Sunday, February 14, 2016

10 Days and Counting!

What to do when ZESA (our electricity) has been off for 10 days and still counting:

  1. Eat lots off meat and invited your neighbors as your freezers aren't keeping up with the heat!
  2. Save your solar back-up so that you have fan for part of the night to keep you cool.
  3. Go swimming before you go to bed to cool off!
  4. Get all the X-rays and Lab work all ready to go before you turn on the generator so you can run it for the shortest time possible.
  5. Get used to not reaching anyone on their phone because they can't be charged!
  6. Take cold showers every morning and dream of warm showers!
  7. Tell your new visitors there really is electricity at times--since they haven't seen it since they arrived a week ago!
  8. Overhear visitors deciding they will give up electricity for lent!
  9. Swim at lunch time to cool off because there are no fans at the hospital in your office.
  10. Call ZESA everyday and hear from them it will be fixed by tomorrow and then when you call the next day they said it is not fixed because they sent no one to work on it that day, so it will be tomorrow!

We had 4 visitors arrive from Ohio State Medical School on Sunday night last week.  Megan, Erica, Lindsay and Matt have joined us for 3 weeks at the hospital and then a week  of traveling.  They seem to be enjoying it--even with no electricity!

Zebedee Togarepi from Chiredzi joined us from Sunday night until Tuesday morning working with our secondary school.  We enjoyed having him with us.  He is a minister and works with an orphanage and churches near Chiredzi.

We had visitors on Wednesday and Thursday: Dr. David Katzenstein from Stanford, Caroline, his assistant from Harare and her son TJ who is their driver.  We spent time discussing new research we want to do with viral loads for our AIDS patients.

Friday Major and Dr. Munodawafa and I left at 4 a.m. to attend our hospital board meeting in Harare for our 3 hospitals and 3 clinics at my townhouse in Harare at 9 a.m.  We arrived just on time and the meeting finished at 1 p.m. when we then took off to run around and do errands before leaving about 7:30 p.m. to come home.  We arrived at 1 a.m.--a long and tiring day!  Of course Saturday I needed to be up by 6:30 a.m. to get breakfast ready by 8 a.m. for the students before we went to the hospital to work.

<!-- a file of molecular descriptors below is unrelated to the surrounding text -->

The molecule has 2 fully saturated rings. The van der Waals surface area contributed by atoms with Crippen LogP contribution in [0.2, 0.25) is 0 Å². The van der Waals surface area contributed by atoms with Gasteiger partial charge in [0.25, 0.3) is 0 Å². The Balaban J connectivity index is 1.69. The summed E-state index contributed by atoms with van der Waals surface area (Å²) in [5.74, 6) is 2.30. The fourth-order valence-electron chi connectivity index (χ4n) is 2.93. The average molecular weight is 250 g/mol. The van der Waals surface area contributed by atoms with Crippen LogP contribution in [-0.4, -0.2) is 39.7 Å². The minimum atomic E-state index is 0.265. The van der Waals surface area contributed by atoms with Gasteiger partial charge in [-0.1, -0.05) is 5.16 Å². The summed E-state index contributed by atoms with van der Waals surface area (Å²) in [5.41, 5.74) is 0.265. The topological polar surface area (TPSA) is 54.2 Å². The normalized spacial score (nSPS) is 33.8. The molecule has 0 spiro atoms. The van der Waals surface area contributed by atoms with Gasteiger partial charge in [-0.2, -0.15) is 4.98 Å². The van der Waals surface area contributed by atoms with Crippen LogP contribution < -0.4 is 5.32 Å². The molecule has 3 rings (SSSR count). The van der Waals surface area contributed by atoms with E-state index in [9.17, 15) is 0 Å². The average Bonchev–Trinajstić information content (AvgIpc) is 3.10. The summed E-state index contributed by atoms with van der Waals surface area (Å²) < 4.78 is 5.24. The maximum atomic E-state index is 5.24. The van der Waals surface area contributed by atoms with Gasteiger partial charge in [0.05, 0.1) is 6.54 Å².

Major and I leave Thursday for the States so we are on fast mode to try and get all caught up and leave the hospital doing well when we leave, doesn't help to have no electricity!

Rain continues to be very little with some drops in between a lot of very hot days.  Keep praying for rain.  Our rivers and lakes need it.  Also pray for ZESA to come back one of these "tomorrows!"

Megan, Kathy, Lindsay, Erica and Matt from Ohio State Medical School

1 comment:

  1. Good morning, how are you?

    My name is Emilio, I am a Spanish boy and I live in a town near to Madrid. I am a very interested person in knowing things so different as the culture, the way of life of the inhabitants of our planet, the fauna, the flora, and the landscapes of all the countries of the world etc. in summary, I am a person that enjoys traveling, learning and respecting people's diversity from all over the world.

    I would love to travel and meet in person all the aspects above mentioned, but unfortunately as this is very expensive and my purchasing power is quite small, so I devised a way to travel with the imagination in every corner of our planet. A few years ago I started a collection of used stamps because through them, you can see pictures about fauna, flora, monuments, landscapes etc. from all the countries. As every day is more and more difficult to get stamps, some years ago I started a new collection in order to get traditional letters addressed to me in which my goal was to get at least 1 letter from each country in the world. This modest goal is feasible to reach in the most part of countries, but unfortunately, it is impossible to achieve in other various territories for several reasons, either because they are very small countries with very few population, either because they are countries at war, either because they are countries with extreme poverty or because for whatever reason the postal system is not functioning properly.

    For all this, I would ask you one small favor:
    Would you be so kind as to send me a letter by traditional mail from Zimbabwe? I understand perfectly that you think that your blog is not the appropriate place to ask this, and even, is very probably that you ignore my letter, but I would call your attention to the difficulty involved in getting a letter from that country, and also I don’t know anyone neither where to write in Zimbabwe in order to increase my collection. a letter for me is like a little souvenir, like if I have had visited that territory with my imagination and at same time, the arrival of the letters from a country is a sign of peace and normality and an original way to promote a country in the world. My postal address is the following one:

    Emilio Fernandez Esteban
    Calle Valencia, 39
    28903 Getafe (Madrid)
    Spain

    If you wish, you can visit my blog www.cartasenmibuzon.blogspot.com where you can see the pictures of all the letters that I have received from whole World.

    Finally, I would like to thank the attention given to this letter, and whether you can help me or not, I send my best wishes for peace, health and happiness for you, your family and all your dear beings.

    Yours Sincerely

    Emilio Fernandez

    ReplyDelete